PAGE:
The Blue Jays’s season didn’t end the way fans had hoped, with the team just missing its first real chance at returning to the World Series in 22 years. However, no matter how we look at the team’s season, it has to be considered a success, both on and off the field.

That’s especially true for team owner Rogers Communications Inc.’s (TSX:RCI.B)(NYSE:RCI) recent third-quarter results, which were much stronger than anticipated. It’s a result that can almost entirely be credited to the success of the telecom and media giant’s baseball team.

Hitting it out of the park

When Rogers reported its third-quarter results last Thursday, the company posted surprisingly strong revenue and earnings. Revenue grew 4% year over year to $3.38 billion, which beat analysts’ estimates by $60 million. Meanwhile, earnings came in at $0.92 per share, which was a full $0.09 per share higher than analysts were expecting to see.

While the company’s core wireless and cable segments were solid, neither wowed the crowd. Rogers’s cable division delivered meager 1% revenue growth to $871 million and adjusted profit growth of 2% to $416 million. Meanwhile, revenue growth within the wireless segment was 5% to $1.97 billion, while adjusted operating profit slipped by 1% to $879 million.

Contrast this with the company’s media division, which saw revenue rise by 8% to $473 million with adjusting operating profit soaring 152% to $58 million. If it wasn’t for the strength of the Blue Jays-led media group, Rogers’s adjusted profit could have been flat instead of growing by 3% year over year.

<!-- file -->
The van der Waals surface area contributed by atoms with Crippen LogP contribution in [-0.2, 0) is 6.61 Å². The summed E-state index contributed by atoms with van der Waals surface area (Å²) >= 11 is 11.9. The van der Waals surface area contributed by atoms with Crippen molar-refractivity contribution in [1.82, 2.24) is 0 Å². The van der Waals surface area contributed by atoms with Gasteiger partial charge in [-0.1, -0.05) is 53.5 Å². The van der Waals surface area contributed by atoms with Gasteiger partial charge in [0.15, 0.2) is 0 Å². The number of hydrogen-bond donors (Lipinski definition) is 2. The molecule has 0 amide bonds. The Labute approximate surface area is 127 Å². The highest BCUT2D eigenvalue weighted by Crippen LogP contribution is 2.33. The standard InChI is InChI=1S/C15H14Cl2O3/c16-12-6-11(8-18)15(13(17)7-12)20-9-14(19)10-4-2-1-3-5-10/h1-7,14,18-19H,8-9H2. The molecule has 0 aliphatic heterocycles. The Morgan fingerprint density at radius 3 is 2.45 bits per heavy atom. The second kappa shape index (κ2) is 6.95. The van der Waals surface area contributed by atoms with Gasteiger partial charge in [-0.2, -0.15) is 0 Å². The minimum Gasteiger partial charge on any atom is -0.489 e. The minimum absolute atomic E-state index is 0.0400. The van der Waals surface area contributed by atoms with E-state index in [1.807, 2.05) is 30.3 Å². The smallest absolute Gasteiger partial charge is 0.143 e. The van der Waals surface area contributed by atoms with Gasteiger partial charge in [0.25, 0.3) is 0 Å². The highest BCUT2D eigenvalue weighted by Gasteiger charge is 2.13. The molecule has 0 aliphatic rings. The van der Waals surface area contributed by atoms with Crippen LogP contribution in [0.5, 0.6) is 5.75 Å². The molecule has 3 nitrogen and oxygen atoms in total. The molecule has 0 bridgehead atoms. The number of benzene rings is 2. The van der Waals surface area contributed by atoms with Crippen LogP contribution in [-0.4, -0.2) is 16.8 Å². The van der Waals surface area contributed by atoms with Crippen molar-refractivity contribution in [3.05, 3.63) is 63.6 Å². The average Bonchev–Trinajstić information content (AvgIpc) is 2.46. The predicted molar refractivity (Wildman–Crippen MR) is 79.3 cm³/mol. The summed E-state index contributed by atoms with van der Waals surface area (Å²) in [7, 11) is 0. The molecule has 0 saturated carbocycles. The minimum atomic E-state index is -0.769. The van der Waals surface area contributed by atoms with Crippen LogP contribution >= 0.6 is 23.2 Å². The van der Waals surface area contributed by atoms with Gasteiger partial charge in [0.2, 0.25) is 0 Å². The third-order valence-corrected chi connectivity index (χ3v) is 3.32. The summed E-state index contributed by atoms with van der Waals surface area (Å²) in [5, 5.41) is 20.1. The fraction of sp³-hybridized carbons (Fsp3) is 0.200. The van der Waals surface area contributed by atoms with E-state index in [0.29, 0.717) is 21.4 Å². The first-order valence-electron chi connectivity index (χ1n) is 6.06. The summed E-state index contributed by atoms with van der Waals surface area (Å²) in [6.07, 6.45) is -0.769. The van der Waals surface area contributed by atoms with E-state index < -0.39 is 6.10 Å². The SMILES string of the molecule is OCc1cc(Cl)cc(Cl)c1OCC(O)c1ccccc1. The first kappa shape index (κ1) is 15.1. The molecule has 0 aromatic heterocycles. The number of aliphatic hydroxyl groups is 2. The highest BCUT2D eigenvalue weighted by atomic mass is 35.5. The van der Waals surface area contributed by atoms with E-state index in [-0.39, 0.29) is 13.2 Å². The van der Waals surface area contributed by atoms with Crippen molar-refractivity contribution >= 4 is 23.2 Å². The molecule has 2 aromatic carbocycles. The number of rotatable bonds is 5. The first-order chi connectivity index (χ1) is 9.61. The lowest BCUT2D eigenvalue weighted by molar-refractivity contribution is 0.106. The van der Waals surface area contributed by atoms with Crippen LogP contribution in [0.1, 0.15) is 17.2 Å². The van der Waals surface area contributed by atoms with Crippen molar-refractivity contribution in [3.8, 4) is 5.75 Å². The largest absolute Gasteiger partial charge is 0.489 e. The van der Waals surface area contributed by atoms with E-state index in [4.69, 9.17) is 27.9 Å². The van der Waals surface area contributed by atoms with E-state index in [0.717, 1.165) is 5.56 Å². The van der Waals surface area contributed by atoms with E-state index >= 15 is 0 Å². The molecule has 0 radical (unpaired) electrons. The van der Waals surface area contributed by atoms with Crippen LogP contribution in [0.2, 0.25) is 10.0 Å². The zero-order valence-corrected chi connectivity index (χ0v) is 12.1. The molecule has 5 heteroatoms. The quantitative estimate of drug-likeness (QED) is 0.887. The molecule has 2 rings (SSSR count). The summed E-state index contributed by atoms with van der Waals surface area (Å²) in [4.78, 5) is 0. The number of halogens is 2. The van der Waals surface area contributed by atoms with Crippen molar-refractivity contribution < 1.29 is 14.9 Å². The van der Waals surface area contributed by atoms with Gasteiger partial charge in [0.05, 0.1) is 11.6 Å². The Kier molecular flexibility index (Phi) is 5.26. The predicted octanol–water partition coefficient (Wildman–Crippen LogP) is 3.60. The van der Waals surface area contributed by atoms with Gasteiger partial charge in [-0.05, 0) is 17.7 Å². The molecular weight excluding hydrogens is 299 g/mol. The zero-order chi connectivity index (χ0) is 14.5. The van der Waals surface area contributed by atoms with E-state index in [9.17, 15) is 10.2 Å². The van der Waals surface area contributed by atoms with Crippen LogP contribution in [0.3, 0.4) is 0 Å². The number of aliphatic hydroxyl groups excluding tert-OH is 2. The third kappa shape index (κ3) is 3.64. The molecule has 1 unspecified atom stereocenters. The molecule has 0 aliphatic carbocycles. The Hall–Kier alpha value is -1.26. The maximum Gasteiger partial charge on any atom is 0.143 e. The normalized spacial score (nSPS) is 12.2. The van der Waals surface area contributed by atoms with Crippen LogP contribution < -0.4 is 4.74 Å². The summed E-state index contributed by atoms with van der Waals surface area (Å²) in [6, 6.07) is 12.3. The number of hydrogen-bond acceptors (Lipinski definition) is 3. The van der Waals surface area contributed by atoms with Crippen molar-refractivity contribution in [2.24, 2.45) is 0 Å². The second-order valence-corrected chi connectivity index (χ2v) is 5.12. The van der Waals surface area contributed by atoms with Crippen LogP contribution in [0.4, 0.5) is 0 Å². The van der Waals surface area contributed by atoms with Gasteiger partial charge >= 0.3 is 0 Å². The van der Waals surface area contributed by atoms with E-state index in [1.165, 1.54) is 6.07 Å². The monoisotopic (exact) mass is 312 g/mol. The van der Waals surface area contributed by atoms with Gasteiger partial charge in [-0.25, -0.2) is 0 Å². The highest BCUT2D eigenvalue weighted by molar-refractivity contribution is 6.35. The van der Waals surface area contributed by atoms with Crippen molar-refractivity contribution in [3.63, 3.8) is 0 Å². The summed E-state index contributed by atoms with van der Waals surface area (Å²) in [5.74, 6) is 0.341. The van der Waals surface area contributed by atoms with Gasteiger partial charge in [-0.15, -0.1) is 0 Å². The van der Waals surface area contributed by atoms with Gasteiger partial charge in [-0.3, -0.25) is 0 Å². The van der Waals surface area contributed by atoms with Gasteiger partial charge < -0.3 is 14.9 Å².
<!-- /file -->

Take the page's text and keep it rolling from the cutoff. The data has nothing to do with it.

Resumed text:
Giving credit where credit is due

In commenting on the quarter on the company’s conference call, CEO Guy Laurence had this to say about the media division:

…Both revenue and adjusted operating profit were up substantially with improved financials at the Blue Jays and continued strong growth at Sportsnet. Sportsnet continues to be the rated #1 most-watched televised sports brand in Canada by a widening margin and we’ve seen some impressive viewership stats coming out of Sportsnet thanks to the great performance of the Jays. It’s actually been amazing to see how the city and a country have come together to cheer on Canada’s ball team.

As Laurence points out, the Jays’s on-field success is translating into bottom-line success for Rogers. Not only had the company’s ball park sold out every night since late July, but viewership on the company’s Sportnet properties spiked.

The numbers are truly mind-blowing with an aggregate of 11.5 million Canadians tuning in to some part of the recent dramatic game five of the League Championship Series, which equates to about a third of all Canadians. That game alone was the second most-watched sports television show in Canada over the past year, just behind the Super Bowl.

Those numbers suggest that Rogers’s fourth-quarter results could be quite strong. CFO Anthony Staffieri noted on the company’s conference call that “the Jays continue to set records in terms of audiences, and we’re pleased with that, and that’s translating into some of the revenue you see in our third quarter results. Keep in mind that that’s all pre-playoff revenue. And so there will be additional upside as we look to the fourth-quarter.”

Given that the impressive viewership stats at Sportnet as well as the packed Rogers Centre, Rogers’s fourth quarter will likely be positively impacted by the Jays’s playoff run. Having said that, the club did narrowly miss the World Series. If they’d made it, it would have likely had an even larger impact on the fourth quarter.

Investor takeaway

Blue Jays fans got their first taste of post-season baseball in 22 years, which not only electrified all of Canada, but provided a tangible boost to Rogers’s bottom line and also boosted the company’s brand in Canada. Clearly, this investment in the team has paid big dividends for the company, which is great news for its investors, most of which are invested in the company for its generous dividend payments.

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Fool contributor Matt DiLallo owns shares of Rogers Communications and is a life-long Blue Jays fan. The Motley Fool owns shares of ROGERS COMMUNICATIONS INC. CL B NV. Rogers Communications Inc. is a recommendation of Stock Advisor Canada.